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Proceedings of the Standing Senate Committee on
Human Rights

Issue No. 9 - Evidence - October 5, 2016

OTTAWA, Wednesday, October 5, 2016

The Standing Senate Committee on Human Rights met this day at 11:30 a.m. to study issues relating to human rights and, inter alia, to review the machinery of government dealing with Canada's international and national human rights obligations. (Topic: Gender Based Analysis in the making of federal policy and legislation.)

Senator Jim Munson (Chair) in the chair.

The Chair: Good morning, senators, and welcome to our Human Rights Committee, to the audience at home.


Before we begin, I would like all the senators to introduce themselves.


We will start with introductions on my right. The deputy chair, Salma Ataullahjan, is not here today. She's at other meetings.

Senator Hubley: Elizabeth Hubley, Prince Edward Island.

Senator Nancy Ruth: Nancy Ruth, Ontario.

Senator Beyak: Senator Lynn Beyak, Ontario, replacing Senator Ataullahjan for today.

Senator Andreychuk: Senator Andreychuk, Saskatchewan.

Senator Omidvar: Senator Omidvar, Toronto.

Senator Ngo: Senator Ngo from Ontario.

The Chair: I'm Senator Munson from Ontario.

First of all, before we recognize our panel, I would like to acknowledge that Senator Nancy Ruth is a champion on these issues. Last week even I learned a whole lot about the issue of gender-based analysis.

Today we're continuing our study on gender-based analysis in the making of federal policy and legislation. Via video conference, we have the European Women's Lobby, Joanna Maycock, Secretary General; we have the Canadian Centre for Policy Alternatives, Kate McInturff, Senior Researcher; and also via video conference we have the Canadian Feminist Alliance for International Action, Shelagh Day, Co-Founder.

I would also like to welcome Senator Yonah Martin, who has just joined us, who is an esteemed member of this committee.

Ms. McInturff, you could start and then we'll open it up to questions. We have lots of time to have a good discussion and to learn more.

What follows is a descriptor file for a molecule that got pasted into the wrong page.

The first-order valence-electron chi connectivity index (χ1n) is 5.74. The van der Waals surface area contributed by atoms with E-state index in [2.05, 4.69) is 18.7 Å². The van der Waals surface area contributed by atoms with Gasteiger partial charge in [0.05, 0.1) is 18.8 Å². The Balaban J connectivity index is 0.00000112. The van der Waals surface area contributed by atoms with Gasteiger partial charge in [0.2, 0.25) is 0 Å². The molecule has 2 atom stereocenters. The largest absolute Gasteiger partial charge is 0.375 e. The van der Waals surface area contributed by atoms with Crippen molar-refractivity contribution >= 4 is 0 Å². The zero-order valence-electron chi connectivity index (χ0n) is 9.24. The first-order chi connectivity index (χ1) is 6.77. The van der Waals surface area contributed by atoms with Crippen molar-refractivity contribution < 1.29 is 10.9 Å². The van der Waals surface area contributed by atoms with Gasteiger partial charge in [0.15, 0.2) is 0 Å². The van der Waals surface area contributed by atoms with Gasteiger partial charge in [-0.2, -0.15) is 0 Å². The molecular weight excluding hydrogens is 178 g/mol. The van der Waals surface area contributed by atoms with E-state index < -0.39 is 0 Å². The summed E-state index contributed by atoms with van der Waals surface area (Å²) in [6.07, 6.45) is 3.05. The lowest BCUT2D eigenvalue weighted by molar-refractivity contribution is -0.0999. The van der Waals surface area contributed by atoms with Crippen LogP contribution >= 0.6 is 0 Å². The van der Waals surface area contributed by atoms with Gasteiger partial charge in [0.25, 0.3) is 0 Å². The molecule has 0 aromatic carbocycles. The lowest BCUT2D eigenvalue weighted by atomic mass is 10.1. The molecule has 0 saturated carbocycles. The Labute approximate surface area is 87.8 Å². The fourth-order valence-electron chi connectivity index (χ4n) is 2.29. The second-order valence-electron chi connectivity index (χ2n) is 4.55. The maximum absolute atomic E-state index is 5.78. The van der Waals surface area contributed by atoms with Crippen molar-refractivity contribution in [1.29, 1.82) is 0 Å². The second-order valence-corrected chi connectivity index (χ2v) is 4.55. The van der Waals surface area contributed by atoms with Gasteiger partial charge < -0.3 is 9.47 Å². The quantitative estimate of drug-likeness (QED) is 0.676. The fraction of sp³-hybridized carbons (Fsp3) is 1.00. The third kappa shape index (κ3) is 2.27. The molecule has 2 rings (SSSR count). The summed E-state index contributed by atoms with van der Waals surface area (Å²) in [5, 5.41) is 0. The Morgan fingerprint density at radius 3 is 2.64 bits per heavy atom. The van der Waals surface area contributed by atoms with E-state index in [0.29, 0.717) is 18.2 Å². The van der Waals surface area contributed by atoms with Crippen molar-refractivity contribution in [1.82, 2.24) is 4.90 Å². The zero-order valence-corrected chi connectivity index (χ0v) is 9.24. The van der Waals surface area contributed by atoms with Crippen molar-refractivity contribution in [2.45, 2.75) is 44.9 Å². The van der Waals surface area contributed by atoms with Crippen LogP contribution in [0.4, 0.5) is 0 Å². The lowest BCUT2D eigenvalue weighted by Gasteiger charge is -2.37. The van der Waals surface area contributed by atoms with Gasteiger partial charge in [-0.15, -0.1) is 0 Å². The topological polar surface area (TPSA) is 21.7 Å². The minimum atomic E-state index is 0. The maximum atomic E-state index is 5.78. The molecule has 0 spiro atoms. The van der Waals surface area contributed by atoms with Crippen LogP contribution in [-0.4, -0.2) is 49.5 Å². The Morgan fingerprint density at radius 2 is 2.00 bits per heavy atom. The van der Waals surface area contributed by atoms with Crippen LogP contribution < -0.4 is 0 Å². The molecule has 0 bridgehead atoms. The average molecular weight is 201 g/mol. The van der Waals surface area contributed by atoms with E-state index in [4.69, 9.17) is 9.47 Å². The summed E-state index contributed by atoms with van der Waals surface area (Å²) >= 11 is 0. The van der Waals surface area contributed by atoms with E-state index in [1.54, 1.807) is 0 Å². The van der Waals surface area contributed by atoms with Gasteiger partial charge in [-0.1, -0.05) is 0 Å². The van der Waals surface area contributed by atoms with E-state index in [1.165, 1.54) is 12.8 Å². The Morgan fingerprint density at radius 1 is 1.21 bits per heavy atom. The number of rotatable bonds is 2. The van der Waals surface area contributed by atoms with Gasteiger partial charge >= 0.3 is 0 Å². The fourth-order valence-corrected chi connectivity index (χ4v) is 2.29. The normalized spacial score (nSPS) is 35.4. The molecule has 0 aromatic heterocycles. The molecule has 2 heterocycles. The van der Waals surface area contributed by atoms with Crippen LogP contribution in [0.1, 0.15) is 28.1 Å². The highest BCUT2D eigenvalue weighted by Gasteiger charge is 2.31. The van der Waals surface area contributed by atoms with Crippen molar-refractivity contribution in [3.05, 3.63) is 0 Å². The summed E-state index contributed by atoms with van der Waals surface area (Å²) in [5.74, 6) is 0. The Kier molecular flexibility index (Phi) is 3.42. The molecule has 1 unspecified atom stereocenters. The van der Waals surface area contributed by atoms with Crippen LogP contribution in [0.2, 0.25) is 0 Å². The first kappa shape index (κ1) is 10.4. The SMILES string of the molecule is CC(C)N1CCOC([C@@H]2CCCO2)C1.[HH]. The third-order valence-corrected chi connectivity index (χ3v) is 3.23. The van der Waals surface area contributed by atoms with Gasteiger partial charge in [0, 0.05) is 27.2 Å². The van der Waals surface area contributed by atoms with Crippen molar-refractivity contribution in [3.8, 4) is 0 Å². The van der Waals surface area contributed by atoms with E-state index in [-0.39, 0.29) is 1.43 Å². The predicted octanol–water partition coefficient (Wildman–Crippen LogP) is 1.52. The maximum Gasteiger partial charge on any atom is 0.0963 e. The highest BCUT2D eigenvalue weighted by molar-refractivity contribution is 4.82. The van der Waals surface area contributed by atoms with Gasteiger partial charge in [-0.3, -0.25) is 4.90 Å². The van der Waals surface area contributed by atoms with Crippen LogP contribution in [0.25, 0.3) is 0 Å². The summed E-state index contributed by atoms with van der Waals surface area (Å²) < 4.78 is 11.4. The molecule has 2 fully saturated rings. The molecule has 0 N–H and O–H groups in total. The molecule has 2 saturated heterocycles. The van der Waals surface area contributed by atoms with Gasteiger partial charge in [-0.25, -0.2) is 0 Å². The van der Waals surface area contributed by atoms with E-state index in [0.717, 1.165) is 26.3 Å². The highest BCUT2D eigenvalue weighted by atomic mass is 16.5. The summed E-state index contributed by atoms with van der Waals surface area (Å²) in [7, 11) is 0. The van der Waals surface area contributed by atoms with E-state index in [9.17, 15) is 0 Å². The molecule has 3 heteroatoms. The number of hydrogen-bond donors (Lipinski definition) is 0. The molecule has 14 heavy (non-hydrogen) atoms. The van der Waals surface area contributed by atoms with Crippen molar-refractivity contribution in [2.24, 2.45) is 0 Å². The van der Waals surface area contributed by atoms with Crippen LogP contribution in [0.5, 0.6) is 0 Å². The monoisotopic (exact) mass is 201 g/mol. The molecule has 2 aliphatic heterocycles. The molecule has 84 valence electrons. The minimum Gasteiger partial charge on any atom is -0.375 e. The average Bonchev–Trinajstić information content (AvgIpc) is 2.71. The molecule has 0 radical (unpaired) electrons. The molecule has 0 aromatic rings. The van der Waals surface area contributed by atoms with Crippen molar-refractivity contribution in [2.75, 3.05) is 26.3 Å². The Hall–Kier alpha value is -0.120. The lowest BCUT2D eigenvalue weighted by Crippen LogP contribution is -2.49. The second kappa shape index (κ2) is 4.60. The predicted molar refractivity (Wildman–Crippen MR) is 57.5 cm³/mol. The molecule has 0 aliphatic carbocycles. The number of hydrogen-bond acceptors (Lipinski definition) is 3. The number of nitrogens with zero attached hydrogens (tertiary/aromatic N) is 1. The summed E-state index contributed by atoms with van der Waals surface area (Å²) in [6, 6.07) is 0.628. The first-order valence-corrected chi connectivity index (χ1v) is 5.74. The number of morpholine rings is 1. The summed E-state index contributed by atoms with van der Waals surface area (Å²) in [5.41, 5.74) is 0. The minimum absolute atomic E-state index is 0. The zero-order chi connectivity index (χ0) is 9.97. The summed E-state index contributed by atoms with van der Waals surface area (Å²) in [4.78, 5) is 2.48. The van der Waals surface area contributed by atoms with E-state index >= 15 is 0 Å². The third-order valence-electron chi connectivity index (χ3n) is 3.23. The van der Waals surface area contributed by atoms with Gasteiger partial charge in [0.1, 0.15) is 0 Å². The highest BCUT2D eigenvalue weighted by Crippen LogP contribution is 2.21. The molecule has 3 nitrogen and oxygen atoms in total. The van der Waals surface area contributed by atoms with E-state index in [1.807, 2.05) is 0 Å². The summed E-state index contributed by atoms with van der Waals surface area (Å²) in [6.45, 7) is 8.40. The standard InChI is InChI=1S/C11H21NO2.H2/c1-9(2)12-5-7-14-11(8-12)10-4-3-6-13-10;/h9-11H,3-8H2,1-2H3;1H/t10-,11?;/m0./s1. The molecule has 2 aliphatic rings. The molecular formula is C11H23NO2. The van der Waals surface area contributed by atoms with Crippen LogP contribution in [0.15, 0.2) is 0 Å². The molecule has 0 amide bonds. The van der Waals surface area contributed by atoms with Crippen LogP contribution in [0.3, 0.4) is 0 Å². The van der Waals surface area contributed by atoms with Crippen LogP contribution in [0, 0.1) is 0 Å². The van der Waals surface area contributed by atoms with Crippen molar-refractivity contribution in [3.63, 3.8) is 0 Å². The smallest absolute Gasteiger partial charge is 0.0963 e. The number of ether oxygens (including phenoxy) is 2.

Kate McInturff, Senior Researcher, Canadian Centre for Policy Alternatives: Good morning, everyone. My name is Kate McInturff and I'm a senior researcher at the Canadian Centre for Policy Alternatives. I want to thank you for taking up this important work and for inviting me to be here today.

I want to begin by saying that women are not a special interest group. They are half the population, 48 per cent of our labour force and 53 per cent of university graduates. However, as much as we share, as much as we have in common, men and women do face distinct challenges to their personal and economic security.

To give some examples of the differences that shape men's and women's access to economic security, women are twice as likely to work part time and 21 times more likely to cite caring for children as the reason they do so. They work in different occupational sectors than do men, for different rates of pay. They are 10 times as likely to take parental leave, and they take a year on average after the birth of a child, compared to 2.5 weeks on average taken by men. They are more likely to live below the low-income line and more likely to be single parents. When they are single parents, one in three live in poverty.

Gender-based analysis is nothing more or less than a tool for describing these differences and designing policies and programs that serve those distinct needs and challenges. The implementation of that analysis requires political will, without which we are wasting our time and, frankly, burning out a whole lot of analysts. It also requires us to understand that when we serve both halves of our population well, we are enabling them to participate fully in society and in our economy, which is good for everyone.

I noticed a tendency in some of the earlier testimony to this committee to characterize women as recipients of programs and services, which they are, but I would like to make the point that all of us benefit from women's labour. Women's entry into paid work over the last three decades has contributed to rising household incomes at a time when male wages have been largely stagnant. It contributes to economic growth, and they contribute to government revenues through the taxes they pay on their incomes.